Since the beginning of book 1, we learn that Diago has been in charge of composing a Key that will be the key to unlocking realms, which is a thing currently only angels can do. Apparently. Diago has had help from Guillermo along the way to help compose the Key, but in this book we find out that almost everyone (of note) has been helping. And if I'm understanding correctly, the various parts of this composition have to be kept so secret, pieces of the composition have been hidden across the continent to keep others from discovering the full thing.

There's a LOT I'm not understanding with how the Key works, because the meaning and reason for it seems to have changed so much from what we know about it from the first book. And it seems to no longer need Diago's violin to tie it all together? Juanita is an angel, why is she not enough to open that path between realms (whatever that means, I'm still not clear). Let's not forget that the Key is also a myth, so nobody even knows if this thing will work for the nefils. How did they know that they'd need this composition in 1932 for something that will happen here in this book around 1944? Maybe I'm missing some important details since I listened on audio instead of slowly absorbing the details in text, but the whole plot around the Key is confusing and doesn't make any sense to me at all. It's just vibes here.

Easier to understand plots is Ysabel going to collect the different parts of the Key her father had hidden away, and the last piece they need to get back is missing by the time she goes to collect it. Instead, she finds herself confronted by the last person she'd want to see in this situation.

Meanwhile, there's Jordi and I don't get his whole deal. He wanted nothing more than to dispatch his brother Guillermo and rule Los Nefilim, but he's SO erratic. Yes, part of it stem from his drug use, but we're supposed to believe he's the big bad. Obviously, he aligns himself with the worst people in this war, but he's characterization through this series has been strange to me. Because we're also supposed to believe that Guillermo wants to save his brother and still loves him unconditionally? I just find the whole thing with Jordi very weird. The way this all ends is very sad, and I feel like I want more of a definitive ending between Jordi and Guillermo.

That said, I love Diago and Miquel's relationship. No surprise there. I feel like I'll only love them more once I get my hands on the prequel novellas and read those.

I also love their son Rafael and their doting relationship with him. Rafael is 17 at the start of this book. He's grown a lot since we first met him, and it's interesting to see how much he and Ysabel have changed since we first saw them as kids. Of course, I read this series pretty much back-to-back-to-back, so it feels like they grew up at warp speed. I'm still unclear what the relationship is between them (and a third teenager in their group because they call themselves the Three Musketeers, but who I weirdly don't really even recall from previous books), but ARE they just friends? I'm fine if they're all just best friends, but half the time I'm questioning their relationship like are they going to be together romantically one day? Again, we don't really know anything by the time this book ends. I'm curious about Ysabel's future and how everything plays out for her and her new role. How is that going to work in the long run? What does this mean for Los Nefilim?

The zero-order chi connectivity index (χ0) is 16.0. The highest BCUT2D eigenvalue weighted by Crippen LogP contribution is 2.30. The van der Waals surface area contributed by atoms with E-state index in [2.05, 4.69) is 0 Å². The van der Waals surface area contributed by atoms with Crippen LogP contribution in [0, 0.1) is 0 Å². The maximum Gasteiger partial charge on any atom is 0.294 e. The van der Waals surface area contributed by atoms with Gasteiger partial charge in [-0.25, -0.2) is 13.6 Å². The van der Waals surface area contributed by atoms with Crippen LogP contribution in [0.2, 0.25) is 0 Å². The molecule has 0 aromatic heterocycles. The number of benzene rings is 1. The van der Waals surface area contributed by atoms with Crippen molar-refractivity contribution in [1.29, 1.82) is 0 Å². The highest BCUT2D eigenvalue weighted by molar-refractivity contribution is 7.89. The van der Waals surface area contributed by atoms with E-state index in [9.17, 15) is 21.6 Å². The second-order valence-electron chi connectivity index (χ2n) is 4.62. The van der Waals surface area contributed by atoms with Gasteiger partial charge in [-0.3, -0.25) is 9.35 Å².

Also, Christina (Diago's daimon cousin) still wants revenge at the end of this book. There's a whole daimon plot here where Diago pretends to align himself with the daimons and I only question why the daimons think he would turn on Guillermo, his husband, and his son so easily. Maybe this is the daimon way? I do not know.

I thought it was interesting how the nefilim and daimon who escaped, or the ones in exile, all ran to Argentina. Why Argentina specifically? Because what happens in the late 1940s and early 1950s? Juan and Eva Peron. That's what happens. So, are we getting a book about THOSE nefils and daimons in Argentina? For better or worse I love the musical Evita, so now I'm like, please give me a story of these corrupt paranormal beings in Argentina because that sounds very messy.

Though this series takes place in Europe, and focuses on the war in Europe, mentions are made about the nuclear bombs the US drops on Japan. There's really no mentions though of the supernatural in the Asian countries, or how that might have changed the outlook of the war from that side at all. It's really just all mentioned almost as an afterthought. I would've liked a deeper look into all that.

Again, I think the audiobook is still amazing. Vikas Adams must be getting quite a workout pronouncing all the different names and settings that takes place in this series. He really helps to elevate the books with his performance as all the characters, and I loved that he got to do all these books. I would love it even more if the publisher could bundle the novellas into an audiobook and have him narrate? That would be the DREAM! Unfortunately the prequel novellas are only available in text at the moment.

Overall, I don't think this book ever FEELS like the last book in a series. There's a lot of open ended-ness to it and I wouldn't hate it if we got a sequel of sorts (even a novella would be fine with me!) more in the present-day following these characters around, or even seeing another incarnation of a certain someone who dies in this book. Or even a look into what's going on with those who went to Argentina. Even though a lot of this book was just vibes for me because I couldn't figure out what was going on, I still found the book's intensity and story compelling, and the narration pulling me through. I love the characters, and it's sad to leave them. At least I left the prequel novellas to read only after I finished the novels, because I'm still not ready to let them go just yet.